Three recent articles in the news are of interest. One, in the Christian Century on-line magazine, reports on the 50th anniversary of the Kenner Commission. Another, in The Charlotte Observer, is a short article on the death of Ms. Linda Brown, and the third is a special article to the Observer by Mr. Frank Martin. All three articles deal, in one way or another, with public education and our segregated society.
The Kerner Commission was a presidential one charged by President Johnson to explain the racial unrest during the summer of 1967. It found that the country was, in fact, “two societies, one black, one white—separate and unequal.” “Fred Harris, the lone surviving member of the Kerner Commission, recalls that he and his colleagues operated with a simple assumption: ‘Everyone does better when everyone does better.’” The Commission gave suggestions to change the content of our society, but fifty years later, we still struggle with the same issues.
Many Americans may have heard of the Supreme Court’s unanimous decision in 1954 concerning Brown vs. Board of Education and how it overturned the policy of “separate but equal.” However, how many Americans know that the collective case centered around a nine-year old black girl who only wanted to attend the Topeka, Kansa school a few blocks from her home? I suspect that Ms. Brown, like so many white and black pioneers, are only abstract names, not real people like several professional athletes are to so many.
In the third article, Mr. Frank Martin, the chairman of the board for Sugar Creek Charter School in Charlotte, writes a thoughtful article on how Sugar Creek Charter School, along with other charter schools in North Carolina, is educating its “high poverty, all-minority school” students. To paraphrase Mr. Martin, the schools he mentions have three fundamental strategies: The belief that all students will succeed; that intangible life skills along with academics must be taught; and each school must emphasize instructional excellence. Mr. Martin concludes with the thought that public education can end poverty in the lives of students and change communities.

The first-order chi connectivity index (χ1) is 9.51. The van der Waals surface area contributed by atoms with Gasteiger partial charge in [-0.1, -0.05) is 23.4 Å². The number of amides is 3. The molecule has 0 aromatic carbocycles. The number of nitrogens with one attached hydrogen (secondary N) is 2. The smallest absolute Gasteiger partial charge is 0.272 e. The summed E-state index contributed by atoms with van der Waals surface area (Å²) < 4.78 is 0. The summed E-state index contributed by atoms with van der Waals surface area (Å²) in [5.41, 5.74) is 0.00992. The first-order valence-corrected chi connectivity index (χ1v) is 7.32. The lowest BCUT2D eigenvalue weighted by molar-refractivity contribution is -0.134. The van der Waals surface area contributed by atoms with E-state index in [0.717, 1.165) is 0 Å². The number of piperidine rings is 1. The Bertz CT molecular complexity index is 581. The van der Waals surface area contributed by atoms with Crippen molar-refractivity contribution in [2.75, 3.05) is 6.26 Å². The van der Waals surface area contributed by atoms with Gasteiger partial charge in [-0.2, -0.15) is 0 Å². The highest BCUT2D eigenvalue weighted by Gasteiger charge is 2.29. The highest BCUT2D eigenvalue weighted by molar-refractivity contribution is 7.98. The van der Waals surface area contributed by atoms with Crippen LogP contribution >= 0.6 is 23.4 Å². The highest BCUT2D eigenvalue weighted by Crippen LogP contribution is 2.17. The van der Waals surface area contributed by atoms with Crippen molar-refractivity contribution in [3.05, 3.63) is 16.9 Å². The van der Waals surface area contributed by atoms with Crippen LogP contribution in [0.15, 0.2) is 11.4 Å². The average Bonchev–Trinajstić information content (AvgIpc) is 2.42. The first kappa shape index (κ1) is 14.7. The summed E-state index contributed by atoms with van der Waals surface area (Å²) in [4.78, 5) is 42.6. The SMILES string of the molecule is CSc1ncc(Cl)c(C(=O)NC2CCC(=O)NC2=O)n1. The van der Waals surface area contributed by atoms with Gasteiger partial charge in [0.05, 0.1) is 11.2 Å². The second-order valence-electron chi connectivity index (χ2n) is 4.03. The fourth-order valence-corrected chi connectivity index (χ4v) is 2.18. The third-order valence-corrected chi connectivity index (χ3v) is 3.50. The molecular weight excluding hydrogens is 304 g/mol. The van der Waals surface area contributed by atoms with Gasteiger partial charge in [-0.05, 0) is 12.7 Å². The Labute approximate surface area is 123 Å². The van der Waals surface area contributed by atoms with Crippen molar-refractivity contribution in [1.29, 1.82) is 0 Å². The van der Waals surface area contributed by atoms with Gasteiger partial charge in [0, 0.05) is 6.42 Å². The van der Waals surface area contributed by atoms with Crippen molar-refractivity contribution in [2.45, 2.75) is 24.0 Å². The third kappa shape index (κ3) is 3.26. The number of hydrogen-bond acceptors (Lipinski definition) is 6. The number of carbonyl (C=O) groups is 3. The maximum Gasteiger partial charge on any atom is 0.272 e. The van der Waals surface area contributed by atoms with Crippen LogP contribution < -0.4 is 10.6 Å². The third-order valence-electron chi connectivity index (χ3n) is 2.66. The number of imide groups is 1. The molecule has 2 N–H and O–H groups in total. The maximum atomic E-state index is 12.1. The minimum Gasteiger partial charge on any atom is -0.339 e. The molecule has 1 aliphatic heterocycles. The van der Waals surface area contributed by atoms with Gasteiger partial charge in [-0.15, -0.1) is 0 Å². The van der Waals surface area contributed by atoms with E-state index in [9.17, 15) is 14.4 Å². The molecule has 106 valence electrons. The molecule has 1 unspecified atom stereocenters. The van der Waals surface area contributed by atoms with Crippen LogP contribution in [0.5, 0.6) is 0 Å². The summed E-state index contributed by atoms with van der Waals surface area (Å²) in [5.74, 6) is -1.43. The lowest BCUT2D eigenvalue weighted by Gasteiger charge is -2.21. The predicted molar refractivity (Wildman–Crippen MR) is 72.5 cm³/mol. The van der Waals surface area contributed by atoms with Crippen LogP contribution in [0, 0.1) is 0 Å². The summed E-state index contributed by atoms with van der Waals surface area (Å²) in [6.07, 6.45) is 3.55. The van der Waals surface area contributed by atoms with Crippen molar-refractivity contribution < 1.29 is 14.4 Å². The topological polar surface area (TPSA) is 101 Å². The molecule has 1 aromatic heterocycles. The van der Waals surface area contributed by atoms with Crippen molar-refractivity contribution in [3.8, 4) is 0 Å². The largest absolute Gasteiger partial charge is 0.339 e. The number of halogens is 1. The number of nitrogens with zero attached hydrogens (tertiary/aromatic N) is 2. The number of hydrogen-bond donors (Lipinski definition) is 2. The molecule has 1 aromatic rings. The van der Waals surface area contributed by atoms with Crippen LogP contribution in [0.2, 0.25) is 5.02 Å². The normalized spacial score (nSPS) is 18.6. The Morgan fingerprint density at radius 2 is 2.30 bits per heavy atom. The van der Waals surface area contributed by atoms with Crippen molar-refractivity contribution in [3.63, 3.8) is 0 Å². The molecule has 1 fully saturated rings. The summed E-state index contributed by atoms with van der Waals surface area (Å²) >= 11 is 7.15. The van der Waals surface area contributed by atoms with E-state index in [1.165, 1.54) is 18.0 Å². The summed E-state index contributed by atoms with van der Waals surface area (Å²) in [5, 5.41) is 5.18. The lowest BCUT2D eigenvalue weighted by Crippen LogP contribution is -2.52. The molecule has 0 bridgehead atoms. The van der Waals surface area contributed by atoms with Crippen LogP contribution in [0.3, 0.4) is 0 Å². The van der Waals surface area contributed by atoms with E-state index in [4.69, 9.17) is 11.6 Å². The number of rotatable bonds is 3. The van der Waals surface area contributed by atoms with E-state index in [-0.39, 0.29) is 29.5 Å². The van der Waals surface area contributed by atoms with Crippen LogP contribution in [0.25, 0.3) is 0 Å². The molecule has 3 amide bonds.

Ms. Brown and her parents lent their name and energy and wish to Mr. Thurgood Marshall and his team of attorneys to fight for a basic right. Mr. Harris and the other members of the Kenner Commission shared a basic, human belief. Mr. Martin writes of three basic expectations for our schools. Yet, here we are these many years later still struggling with the same issue of separate and unequal.
Ms. Brown and her family are an important thread in the fabric of our county. They, like others, were real people who strove for equality. We need to know their history in order to understand the influence they had on ours, just as we need to know all the general history of our country so that we can appreciate where we are today. This means that we need to know the work of such groups as the Kenner Commission and what they produced. Through that study we will encounter such members as Mr. Harris and his words concerning the commission and what they still can mean for us today. And all of this study and learning can only be done through education. Thus, we come to Mr. Martin and the successful work with the poor students of Sugar Creek Charter School.
Having grown up food deprived (hungry) in a single parent home with five siblings, I have a sense of the struggle of many of today’s children. I remember still, over sixty years later, of being denied because of my name and lack of my status in a white world. However, I was fortunate to have some teachers such as Ms. Cheryl Turner, the director of Sugar Creek. I also had a mother who loved me but demanded of me. The teachers and parent in my life changed the course of it, and if we follow Mr. Martin’s “three fundamental strategies” for educating every child, our country will be what the Kenner Commission desired. Our children will know and value the work of such families as the Browns and work to make the words of Mr. Harris a reality.